Proposed FSM Architecture

In our sample game, the enemy (an NPC represented by a blue capsule) patrols. When the enemy sees the player (represented by a gray capsule), the enemy starts following the player:

Diagram: Five boxes that connect to one another, described in order of appearance, from left/top: The box labeled Patrol connects to the box labeled IF player is in line of sight with a monodirectional arrow, and to the box labeled Patrol Action with a monodirectional arrow that is labeled "state." The box labeled IF player is in line of sight, with an additional elabel "decision," just below the box. The box labeled IF player is in line of sight connects to the box labeled Chase with a monodirectional arrow. A monodirectional arrow from the box labeled Patrol connects to the box labeled IF player is in line of sight. The box labeled Chase connects to the box labeled Chase Action with a monodirectional arrow that is labeled "state." A monodirectional arrow from the box labeled IF player is in line of sight connects to the box labeled Chase. A monodirectional arrow arrow from the box labeled Patrol connects to the box labeled Patrol Action. A monodirectional arrow arrow from the box labeled Chase connects to the box labeled Chase Action.
Core Components of Our Sample Stealth Game FSM

In contrast with Pac-Man, the enemy in our game will not return to the default state (“patrol”) once it follows the player.

Creating Classes

Let’s begin by creating our classes. In a new scripts folder, we will add all of the proposed architectural building blocks as C# scripts.

Implementing the BaseStateMachine Class

The BaseStateMachine class is the only MonoBehavior that we will add to access our AI-enabled NPCs. For simplicity’s sake, our BaseStateMachine will be bare-bones. If we wanted to, however, we could add an inherited custom FSM that stores additional parameters and references to additional components. Note that the code will not compile properly until we have added our BaseState class, which we’ll do later in our tutorial.

The code for BaseStateMachine refers to and executes the current state to perform the actions and see if a transition is warranted:

using UnityEngine;

namespace Demo.FSM
{
    public class BaseStateMachine : MonoBehaviour
    {
        [SerializeField] private BaseState _initialState;

        private void Awake()
        {
            CurrentState = _initialState;
        }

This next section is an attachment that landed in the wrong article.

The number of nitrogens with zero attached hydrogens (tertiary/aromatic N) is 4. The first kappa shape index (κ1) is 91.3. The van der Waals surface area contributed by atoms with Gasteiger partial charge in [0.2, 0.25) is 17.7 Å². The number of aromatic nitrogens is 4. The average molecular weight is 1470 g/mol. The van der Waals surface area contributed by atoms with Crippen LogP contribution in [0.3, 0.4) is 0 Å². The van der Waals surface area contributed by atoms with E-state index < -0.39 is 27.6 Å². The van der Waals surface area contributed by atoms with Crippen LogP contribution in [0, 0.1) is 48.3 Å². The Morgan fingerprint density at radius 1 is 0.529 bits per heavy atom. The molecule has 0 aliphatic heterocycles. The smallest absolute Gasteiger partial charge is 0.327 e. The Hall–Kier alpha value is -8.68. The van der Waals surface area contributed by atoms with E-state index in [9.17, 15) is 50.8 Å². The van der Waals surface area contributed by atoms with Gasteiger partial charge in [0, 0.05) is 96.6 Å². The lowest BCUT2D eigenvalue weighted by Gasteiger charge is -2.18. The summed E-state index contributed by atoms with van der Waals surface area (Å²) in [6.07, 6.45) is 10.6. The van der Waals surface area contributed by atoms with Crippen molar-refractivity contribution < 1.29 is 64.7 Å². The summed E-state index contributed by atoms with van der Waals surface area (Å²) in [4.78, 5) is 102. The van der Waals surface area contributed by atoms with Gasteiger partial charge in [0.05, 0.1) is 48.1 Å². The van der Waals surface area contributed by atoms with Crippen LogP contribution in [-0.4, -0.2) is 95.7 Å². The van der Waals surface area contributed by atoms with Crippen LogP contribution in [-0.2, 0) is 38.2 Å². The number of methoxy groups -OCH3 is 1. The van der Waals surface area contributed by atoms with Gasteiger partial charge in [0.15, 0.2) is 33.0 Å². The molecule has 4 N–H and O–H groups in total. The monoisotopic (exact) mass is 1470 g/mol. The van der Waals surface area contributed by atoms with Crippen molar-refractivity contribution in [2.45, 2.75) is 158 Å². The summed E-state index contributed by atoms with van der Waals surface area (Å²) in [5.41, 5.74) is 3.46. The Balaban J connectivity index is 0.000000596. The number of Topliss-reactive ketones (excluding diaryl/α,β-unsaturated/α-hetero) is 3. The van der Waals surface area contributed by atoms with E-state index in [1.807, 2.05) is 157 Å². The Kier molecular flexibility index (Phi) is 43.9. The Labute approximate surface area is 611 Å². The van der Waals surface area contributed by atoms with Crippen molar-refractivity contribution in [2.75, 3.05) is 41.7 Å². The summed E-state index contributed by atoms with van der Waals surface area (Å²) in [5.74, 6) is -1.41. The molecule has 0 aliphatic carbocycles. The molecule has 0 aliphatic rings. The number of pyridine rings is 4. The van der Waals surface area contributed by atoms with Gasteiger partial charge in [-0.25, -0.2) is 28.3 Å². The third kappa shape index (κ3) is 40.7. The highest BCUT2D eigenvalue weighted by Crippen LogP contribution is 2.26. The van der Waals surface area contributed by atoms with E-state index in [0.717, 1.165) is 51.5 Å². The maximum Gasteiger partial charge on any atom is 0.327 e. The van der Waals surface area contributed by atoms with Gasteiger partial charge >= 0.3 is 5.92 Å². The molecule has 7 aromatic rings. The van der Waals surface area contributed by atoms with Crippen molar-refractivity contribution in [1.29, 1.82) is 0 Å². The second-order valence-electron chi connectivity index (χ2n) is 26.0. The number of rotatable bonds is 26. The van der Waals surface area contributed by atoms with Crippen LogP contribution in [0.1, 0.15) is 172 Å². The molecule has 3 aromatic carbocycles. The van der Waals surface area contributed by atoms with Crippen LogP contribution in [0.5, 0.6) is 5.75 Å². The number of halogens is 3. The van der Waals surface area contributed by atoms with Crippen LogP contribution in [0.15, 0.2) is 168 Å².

public BaseState CurrentState { get; set; }

        private void Update()
        {
            CurrentState.Execute(this);
        }
    }
}

Implementing the BaseState Class

Our state is of the type BaseState, which we derive from a ScriptableObject. BaseState includes a single method, Execute, taking BaseStateMachine as its argument and passing to it actions and transitions. This is how BaseState looks:

using UnityEngine;

namespace Demo.FSM
{
    public class BaseState : ScriptableObject
    {
        public virtual void Execute(BaseStateMachine machine) { }
    }
}

Implementing the State and RemainInState Classes

We now derive two classes from BaseState. First, we have the State class, which stores references to actions and transitions, includes two lists (one for actions, the other for transitions), and overrides and calls the base Execute on actions and transitions:

using System.Collections.Generic;
using UnityEngine;

namespace Demo.FSM
{
    [CreateAssetMenu(menuName = "FSM/State")]
    public sealed class State : BaseState
    {
        public List<FSMAction> Action = new List<FSMAction>();
        public List<Transition> Transitions = new List<Transition>();

        public override void Execute(BaseStateMachine machine)
        {
            foreach (var action in Action)
                action.Execute(machine);

            foreach(var transition in Transitions)
                transition.Execute(machine);
        }
    }
}

Second, we have the RemainInState class, which tells the FSM when not to perform a transition:

using UnityEngine;

namespace Demo.FSM
{
    [CreateAssetMenu(menuName = "FSM/Remain In State", fileName = "RemainInState")]
    public sealed class RemainInState : BaseState
    {
        
    }
}

Note that these classes will not compile until we have added the FSMAction, Decision, and Transition classes.

Implementing the FSMAction Class

In the Proposed FSM Architecture diagram, the base FSMAction class is labeled “Action.” However, we will create the base FSMAction class and use the name FSMAction (since Action is already in use by the .NET System namespace).

FSMAction, a ScriptableObject, cannot process functions independently, so we will define it as an abstract class. As our development progresses, we may require a single action to serve more than one state. Fortunately, we can associate FSMAction with as many states from as many FSMs as we wish.

The FSMAction abstract class looks like this:

using UnityEngine;

namespace Demo.FSM
{
    public abstract class FSMAction : ScriptableObject
    {
        public abstract void Execute(BaseStateMachine stateMachine);
    }
}

Implementing the Decision and Transition Classes

To finish up our FSM, we will define two more classes. First, we have Decision, an abstract class from which all other decisions would define their custom behavior:

using UnityEngine;

namespace Demo.FSM
{
    public abstract class Decision : ScriptableObject
    {
        public abstract bool Decide(BaseStateMachine state);
    }
}